Prime with latex and then paint latex?
or prime with oil and paint with oil or latex?

then
Clear coat recommendation?
-----
Or should I try the Cetol 23 plus type color (mahogany or redwood) stain and give it a few coats without a clear coat. I think this has built in UV protection a posted said.

Thanks so much
PC

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Cetol door and window from Sikkens is what you want.
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Old 05-22-2011, 11:26 PM   #11
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Since when do fiberglass doors accept stain?
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Old 05-23-2011, 07:18 AM   #12
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i wouldnt bother trying to touch up one of these doors.

also always let your customer know these doors require maintenance! if it gets sun, id suggest a clearcoat at least every 2 years. i use waterborne clearcoats,,,,a nice THIN coat applied with a brush.

but if the finish is failing ive used 2 different approaches.

first was to strip the door and sidelights,,,this is a huge pain in the butt, considering all of the protecting of adjacent surfaces. but on the bright side,,,,,with all the work it involves i charge about $1300 to strip stain and clear coat a door and sidelights. and of course paint the jambs and reinstall the locksets and brass door kick.

after stripping a bunch of them, i figured id try painting one the base color they come with from the manufacturer,,,,,and then staining it. it worked great. there was no slop to contain from stripping, and was able to hold the cost down for my customer. the only downside is that you couldnt do this many times, as it would eventually fill in the fake grain of the door.

id gladly use either method,,,,although i prefer the less messy of the two.
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Old 05-23-2011, 07:53 AM   #13
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staining fiberglass doors sounds like one of many anomalies in the painting industry..but you can stain fiberglass doors....

I think it is much like learning for years to prime, prime, prime, and then you learn about something like Gardz and it upsets the whole applecart.

I probably would not go thru the hassle of stripping the door...I would do what it takes(oil primer) and put it back into latex paint.. I think it would look better than a stain with a clear coat...as that looks pretty on real wood, not imitation grain/fiberglass door. and you are using solid stain-no?

I just went thru the pain of a curve ball accident having to strip doors and it was a painful process, and messy, and time consuming......

I would strip a door if it had promising beauty that I could uncover and enhance.....other than that....a door as you described needs alot of yearly or every couple of year TLC.

just my thought process.
also seeing projects makes a big difference in decision making and what the customer wants to spend and willing to spend based on described methodologies.
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Old 05-23-2011, 08:02 AM   #14
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We have a project to price out for these fiberglass doors where the last time the stained doors were redone, they were primed a base color, stained, and then clear coated but the primer is failings and the doors are all bubbling. Some were "fixed" by sanding down the entire door and primed, stained, and cleared. The effect looks more like a distressing glaze than faux wood though. Now, those doors have lost 80% of the grain texture and will not look like wood ever again. Maybe with a full strip.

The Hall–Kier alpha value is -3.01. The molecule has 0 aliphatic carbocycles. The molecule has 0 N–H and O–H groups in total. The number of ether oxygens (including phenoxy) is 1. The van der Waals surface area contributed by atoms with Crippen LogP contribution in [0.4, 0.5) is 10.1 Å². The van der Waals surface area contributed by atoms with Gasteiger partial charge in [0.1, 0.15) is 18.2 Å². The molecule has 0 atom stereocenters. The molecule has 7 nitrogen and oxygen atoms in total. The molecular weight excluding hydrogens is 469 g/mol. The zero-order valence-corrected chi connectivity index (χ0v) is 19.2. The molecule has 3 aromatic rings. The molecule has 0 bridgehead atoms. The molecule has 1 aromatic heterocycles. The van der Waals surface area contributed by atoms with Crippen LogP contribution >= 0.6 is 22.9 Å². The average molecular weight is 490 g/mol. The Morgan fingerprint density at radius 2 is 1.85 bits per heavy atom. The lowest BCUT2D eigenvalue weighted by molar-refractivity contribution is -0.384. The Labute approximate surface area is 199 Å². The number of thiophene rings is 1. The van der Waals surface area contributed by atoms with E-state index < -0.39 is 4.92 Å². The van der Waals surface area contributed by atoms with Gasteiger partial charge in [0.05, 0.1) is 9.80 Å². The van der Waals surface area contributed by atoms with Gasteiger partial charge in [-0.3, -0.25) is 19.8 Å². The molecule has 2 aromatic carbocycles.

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Old 05-23-2011, 04:43 PM   #15
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How do these doors look good painted with a faux wood grain? Wouldn't that show up and look Funky
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Old 05-23-2011, 10:55 PM   #16
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Prime, stain, clear? If fiberglass doors accept stain why would you prime? Does the stain penetrate the primer coat?
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Old 05-24-2011, 05:27 AM   #17
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Prime, stain, clear? If fiberglass doors accept stain why would you prime? Does the stain penetrate the primer coat?
Your not using a penetrating stain, it's a gel stain. It's more or less a "faux" finish of sorts, but it is how these doors are marketed and sold and it's seems to be what the consumers are sold on. Up close they look pretty fake to someone who has any insights or experience with finishing wood, but from a ways a way they look ok if they are done well.
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Old 05-24-2011, 07:37 AM   #18
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I did one of these doors a few years ago and it still looks pretty good. I bought the kit from therma-tru and it had the stain and topcoat in the box. As has already been stated, strip the door using chemical stripper and use a stiff bristle brush to clean out the grain. I actually took the door off the hinges put the stripper on and then power washed it off. that worked pretty good. DO NOT SAND! Sanding will remove or damage the wood grain and then it'll never look right. you also have to make sure that whatever stripper you use won't take the gel coat off the fiberglass. I have some pics of the door I did, and I'll try to remember to put them up when I get home today.
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Old 05-24-2011, 07:44 AM   #19
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has this become a d.i.y forum?